The Capital Region Medical Center in Missouri will hold an investor call Monday as it works to finalize a forbearance from 2022 covenant defaults in an effort to buy time to stabilize its troubled financial condition.
Capital Region reported non-payment related defaults in a Dec. 8th post on the Municipal Securities Rulemaking Board’s EMMA website. The medical center failed to file its audited financial statements for fiscal 2022 ending June 30 within a 150-day deadline. The medical center also fell short of a master trust indenture requirement of 1.25 times coverage of debt service.
The hospital “has hired Kaufman Hall & Associates to make recommendations to the medical center about ways” it can raise its coverage ratios for future years and “is working with its bondholders on the terms of a forbearance agreement with respect to these defaults. There can be no assurance that the Medical Center will reach an agreement with its bondholders,” the notice says.
The 100-bed nonprofit hospital in Jefferson City faces an additional deadline of Dec. 31 to file its audited financials under a 2020 agreement with U.S. Bank NA, bond trustee and dissemination agent, and warned it could also blow that deadline “until the forbearance agreement is in place.”
The medical center reported in a Thursday notice that it would host an investor call to provide an update Dec. 19 with presentations from Gaspare Calvaruso, president; Tom Luebbering, vice president, finance; and professionals from advisor Kaufman Hall and underwriter Piper Sandler.
Moody’s on Monday cut the medical center three notches to Ba2 from Baa2, making the bonds speculative grade. The system had $41 million of outstanding debt, all fixed rate, sold through the Missouri Health and Educational Facilities Authority, at its fiscal 2022 year close, according to Moody’s. The outlook remains negative. Moody’s had put the rating on review in September. It now assigns a negative outlook.
The action “reflects the material recent deterioration of unrestricted cash due to several one-time events in 2022, along with sector-wide operational challenges facing CRMC,” Moody’s said. “Operating headwinds will include elevated labor and supply costs, which have been exacerbated by the on-going pandemic.”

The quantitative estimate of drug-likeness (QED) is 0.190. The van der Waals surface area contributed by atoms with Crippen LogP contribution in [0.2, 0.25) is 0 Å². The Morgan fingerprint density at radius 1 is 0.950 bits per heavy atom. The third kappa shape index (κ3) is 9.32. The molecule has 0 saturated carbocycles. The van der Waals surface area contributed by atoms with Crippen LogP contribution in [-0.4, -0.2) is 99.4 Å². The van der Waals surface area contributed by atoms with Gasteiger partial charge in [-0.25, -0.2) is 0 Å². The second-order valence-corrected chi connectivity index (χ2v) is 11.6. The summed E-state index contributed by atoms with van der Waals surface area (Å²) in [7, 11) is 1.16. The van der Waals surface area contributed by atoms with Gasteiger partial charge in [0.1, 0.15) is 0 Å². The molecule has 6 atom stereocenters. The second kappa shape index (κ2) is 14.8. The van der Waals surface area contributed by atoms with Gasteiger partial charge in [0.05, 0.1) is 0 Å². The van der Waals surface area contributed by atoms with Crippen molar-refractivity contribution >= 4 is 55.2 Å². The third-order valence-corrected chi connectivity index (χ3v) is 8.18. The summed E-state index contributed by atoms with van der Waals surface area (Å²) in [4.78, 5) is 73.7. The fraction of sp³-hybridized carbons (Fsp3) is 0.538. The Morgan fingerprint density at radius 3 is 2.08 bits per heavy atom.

Moody’s expects very weak liquidity to persist through fiscal 2023 with days cash on hand likely to remain around 60 days.
“The rapid deterioration of liquidity is both due” an unprecedented rise in expenses in recent months “and several materially unfavorable one-time events in fiscal 2022, including a cyber-breach, IT implementation issues and default of payment from a major contract,” Moody’s said.
The medical center notified parties in December 2021 that it had discovered an unauthorized party might have gained access to certain employees and patients’ personal, health, and financial information, including Social Security numbers.
The rating anticipates CRMC will secure a forbearance agreement from a majority of bondholders as the required debt service coverage of 1.25 times will fall short for fiscal 2022.
“The negative outlook reflects material and multiple risks that could result in greater than expected operating losses and cash declines during 2023 and beyond,” Moody’s said. “Failure to obtain a forbearance could pressure the rating.”
The hospital’s rating benefits from an integrated relationship with the University of Missouri Health System which provides payor leverage and the ability to access a vast network of clinical resources.
While the University of Missouri-Columbia Medical Alliance is the sole member and controlling entity of the medical center, neither the university nor the University of Missouri Health System are obligated on its bonds.
Remedies laid out for bondholders in the offering statement for the $28.6 million 2020 issue include the ability to pursue litigation to enforce repayment, appointment of a receiver, and acceleration of bond repayment. Holders of at least 25% of principal can direct the trustee to take various actions.